The terms opiate and opioid are often interchangeable. However, there are some differences between the two words. Understanding the difference between opiate vs opioid is important, particularly when you are considering the effects of these substances. Additionally, it is good to understand what each term means if you are struggling with addiction. When you understand the difference, you can begin to seek out addiction therapy services.
Understanding Opiate vs Opioid
If you want to understand opiate vs opioid, you need to learn about their definitions and how they work. Opiates refer to natural substances that come from opium, which comes from the poppy plant. Codeine and morphine, for example, are substances extracted from opium as well. On the other hand, the term opioid originally referred to synthetic or semi-synthetic substances that work in the same ways as natural opiates. Synthetic opioids are entirely chemically made while the semi-synthetic ones are the result of chemical changes made to opiates. However, the word most commonly currently used is opioid to refer to both natural and synthetic substances. Doctors, for example, tend to use the term opioid.
Opiates and opioids work similarly. They both attach to opioid receptors in your central nervous system and your gastrointestinal tract. Once there, they send signals to the brain blocking pain, slowing down breathing and causing a calming sensation. Doctors often prescribe opioids to treat chronic pain. However, some are not legal and are highly addictive. Some opioids include morphine, methadone, and oxycodone. Heroin is another type of opioid. While you produce opioids naturally in your body, you cannot make enough to ease chronic pain. However, this also means you cannot make enough to cause an overdose.
Effects of Opiates and Opioids
You might also wonder what effects the use of opiate vs opioid can have on your body. At lower doses, opioids and opiates can cause you to feel intense joy and a feeling of accomplishment. However, as highly addictive substances, you might find yourself quickly needing higher doses more often. These higher doses do cause more dangerous effects including:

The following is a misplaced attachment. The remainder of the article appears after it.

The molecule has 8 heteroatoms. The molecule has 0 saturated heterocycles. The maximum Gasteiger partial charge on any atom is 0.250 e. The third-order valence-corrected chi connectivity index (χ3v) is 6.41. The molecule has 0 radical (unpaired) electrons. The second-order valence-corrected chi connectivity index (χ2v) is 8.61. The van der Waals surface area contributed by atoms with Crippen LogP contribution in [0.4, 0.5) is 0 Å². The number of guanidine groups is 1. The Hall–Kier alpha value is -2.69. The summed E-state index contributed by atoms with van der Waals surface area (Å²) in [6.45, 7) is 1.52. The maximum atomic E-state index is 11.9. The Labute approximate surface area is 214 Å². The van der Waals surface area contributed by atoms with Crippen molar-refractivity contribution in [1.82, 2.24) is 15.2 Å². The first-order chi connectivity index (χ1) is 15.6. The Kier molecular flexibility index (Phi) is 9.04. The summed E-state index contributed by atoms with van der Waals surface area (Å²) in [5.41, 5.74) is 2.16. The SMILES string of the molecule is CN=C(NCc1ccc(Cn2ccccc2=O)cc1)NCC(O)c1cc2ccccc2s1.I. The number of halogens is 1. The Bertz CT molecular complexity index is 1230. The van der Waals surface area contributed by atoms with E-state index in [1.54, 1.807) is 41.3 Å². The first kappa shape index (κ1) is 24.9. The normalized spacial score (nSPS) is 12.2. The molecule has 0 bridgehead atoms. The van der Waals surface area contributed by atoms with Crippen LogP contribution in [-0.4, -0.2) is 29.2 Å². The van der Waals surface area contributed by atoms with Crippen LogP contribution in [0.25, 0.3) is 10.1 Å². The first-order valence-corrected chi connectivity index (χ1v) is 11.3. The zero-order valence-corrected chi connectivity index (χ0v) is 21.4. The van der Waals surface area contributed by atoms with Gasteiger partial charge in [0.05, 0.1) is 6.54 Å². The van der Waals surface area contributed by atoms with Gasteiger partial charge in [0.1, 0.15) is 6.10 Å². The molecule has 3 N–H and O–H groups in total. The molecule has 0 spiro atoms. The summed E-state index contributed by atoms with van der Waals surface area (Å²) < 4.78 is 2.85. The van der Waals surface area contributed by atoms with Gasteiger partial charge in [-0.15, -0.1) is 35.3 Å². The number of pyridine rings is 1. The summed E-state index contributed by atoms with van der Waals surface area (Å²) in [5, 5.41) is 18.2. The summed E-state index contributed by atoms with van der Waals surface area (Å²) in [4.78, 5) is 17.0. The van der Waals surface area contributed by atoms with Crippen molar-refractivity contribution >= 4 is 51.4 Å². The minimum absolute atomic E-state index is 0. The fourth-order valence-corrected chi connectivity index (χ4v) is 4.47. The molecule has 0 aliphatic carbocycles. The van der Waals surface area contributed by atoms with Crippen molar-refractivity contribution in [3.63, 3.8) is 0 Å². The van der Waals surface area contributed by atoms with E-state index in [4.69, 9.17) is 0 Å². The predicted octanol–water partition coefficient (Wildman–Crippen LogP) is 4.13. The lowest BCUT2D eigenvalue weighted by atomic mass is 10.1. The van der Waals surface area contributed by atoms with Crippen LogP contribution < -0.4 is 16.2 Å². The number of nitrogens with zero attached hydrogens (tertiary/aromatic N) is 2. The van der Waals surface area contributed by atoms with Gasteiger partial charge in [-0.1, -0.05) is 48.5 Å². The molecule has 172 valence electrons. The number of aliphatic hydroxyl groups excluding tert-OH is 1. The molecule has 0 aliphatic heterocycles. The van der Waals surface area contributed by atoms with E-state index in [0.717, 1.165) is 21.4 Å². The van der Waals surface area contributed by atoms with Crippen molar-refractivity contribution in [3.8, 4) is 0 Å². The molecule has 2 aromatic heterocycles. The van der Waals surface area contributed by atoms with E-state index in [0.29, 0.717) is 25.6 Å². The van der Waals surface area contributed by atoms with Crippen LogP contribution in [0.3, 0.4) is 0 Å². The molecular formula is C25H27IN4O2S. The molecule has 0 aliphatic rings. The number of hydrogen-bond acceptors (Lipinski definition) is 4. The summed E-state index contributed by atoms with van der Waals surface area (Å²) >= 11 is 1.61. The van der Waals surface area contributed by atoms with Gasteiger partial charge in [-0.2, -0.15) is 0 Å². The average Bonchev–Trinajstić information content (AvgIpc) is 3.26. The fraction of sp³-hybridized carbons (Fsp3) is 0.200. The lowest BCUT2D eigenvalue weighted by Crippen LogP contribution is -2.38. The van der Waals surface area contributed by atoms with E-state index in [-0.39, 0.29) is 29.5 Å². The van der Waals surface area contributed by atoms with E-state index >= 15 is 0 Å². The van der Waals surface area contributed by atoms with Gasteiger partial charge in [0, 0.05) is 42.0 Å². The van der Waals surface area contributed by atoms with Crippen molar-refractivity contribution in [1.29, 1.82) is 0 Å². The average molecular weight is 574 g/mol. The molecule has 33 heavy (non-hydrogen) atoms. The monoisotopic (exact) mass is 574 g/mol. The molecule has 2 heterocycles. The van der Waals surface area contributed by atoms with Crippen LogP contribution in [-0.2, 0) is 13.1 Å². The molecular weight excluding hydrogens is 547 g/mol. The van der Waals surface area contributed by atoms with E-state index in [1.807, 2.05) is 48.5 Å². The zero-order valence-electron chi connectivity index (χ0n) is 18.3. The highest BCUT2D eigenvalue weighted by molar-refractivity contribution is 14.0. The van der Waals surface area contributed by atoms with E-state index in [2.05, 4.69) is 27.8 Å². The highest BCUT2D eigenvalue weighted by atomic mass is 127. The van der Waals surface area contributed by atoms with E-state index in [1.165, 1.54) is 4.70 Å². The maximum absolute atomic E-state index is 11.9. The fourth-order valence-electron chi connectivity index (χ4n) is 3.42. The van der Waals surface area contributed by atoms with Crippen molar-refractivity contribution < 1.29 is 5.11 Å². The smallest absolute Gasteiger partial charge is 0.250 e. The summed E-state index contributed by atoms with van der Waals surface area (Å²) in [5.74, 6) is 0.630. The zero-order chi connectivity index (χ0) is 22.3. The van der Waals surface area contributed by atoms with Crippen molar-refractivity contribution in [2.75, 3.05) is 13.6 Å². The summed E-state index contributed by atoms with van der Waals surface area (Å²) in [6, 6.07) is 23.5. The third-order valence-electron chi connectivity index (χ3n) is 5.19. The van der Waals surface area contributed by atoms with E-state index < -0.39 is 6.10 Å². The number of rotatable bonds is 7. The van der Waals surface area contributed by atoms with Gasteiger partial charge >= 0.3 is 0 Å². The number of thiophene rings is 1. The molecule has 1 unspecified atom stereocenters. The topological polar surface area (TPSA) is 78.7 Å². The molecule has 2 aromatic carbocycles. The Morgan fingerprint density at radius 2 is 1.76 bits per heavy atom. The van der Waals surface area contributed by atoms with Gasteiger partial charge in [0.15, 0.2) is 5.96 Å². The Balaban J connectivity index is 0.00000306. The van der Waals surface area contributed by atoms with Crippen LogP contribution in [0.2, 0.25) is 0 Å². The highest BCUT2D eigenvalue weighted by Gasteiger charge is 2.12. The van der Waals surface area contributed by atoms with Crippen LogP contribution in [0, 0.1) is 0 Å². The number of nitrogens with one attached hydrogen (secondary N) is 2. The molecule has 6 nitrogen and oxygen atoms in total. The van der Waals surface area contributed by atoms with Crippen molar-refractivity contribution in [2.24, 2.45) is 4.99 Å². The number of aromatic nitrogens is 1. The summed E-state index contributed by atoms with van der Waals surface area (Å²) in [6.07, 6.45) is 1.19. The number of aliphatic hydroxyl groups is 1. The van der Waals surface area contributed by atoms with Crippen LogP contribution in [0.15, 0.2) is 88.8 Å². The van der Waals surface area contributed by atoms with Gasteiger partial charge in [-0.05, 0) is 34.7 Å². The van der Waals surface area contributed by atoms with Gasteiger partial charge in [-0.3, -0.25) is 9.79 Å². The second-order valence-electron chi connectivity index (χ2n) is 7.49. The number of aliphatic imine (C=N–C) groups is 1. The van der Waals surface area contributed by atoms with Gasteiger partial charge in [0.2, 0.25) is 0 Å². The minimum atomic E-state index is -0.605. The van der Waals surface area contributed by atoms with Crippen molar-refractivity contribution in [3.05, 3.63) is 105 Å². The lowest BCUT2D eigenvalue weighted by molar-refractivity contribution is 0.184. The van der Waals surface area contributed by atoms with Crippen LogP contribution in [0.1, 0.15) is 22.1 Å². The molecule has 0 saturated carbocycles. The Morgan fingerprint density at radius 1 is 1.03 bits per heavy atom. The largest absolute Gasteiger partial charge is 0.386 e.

- Mental fog
- Very slow breathing
As the side effects of using opioids get stronger, the risk for overdose increases as well. Signs that you are overdosing on opioids include a limp body, pale skin, vomiting, purple fingernails and difficulty waking up. If you are struggling with abusing opioids, it might be time to find help at an opioid addiction treatment center.
Treating an Opioid Addiction
Understanding how opiate vs opioid work, can help you understand the type of addiction treatment you will receive. At Gateway Foundation Caseyville, we offer individualized opioid addiction treatment, focused on meeting your specific needs. Our treatment includes a range of evidence-based services and holistic therapies that we use to heal your body, mind, and soul. Our substance abuse treatment programs include:
- Certified Dual Diagnosis Enhanced Treatment
- Trauma Therapy
- Commitment Therapy
- Motivational Interviewing
- 12-Step Integration
Understanding the difference between opiate vs opioid can be the beginning of your recovery journey. If you are ready to start the journey, call us today at 618.345.3970.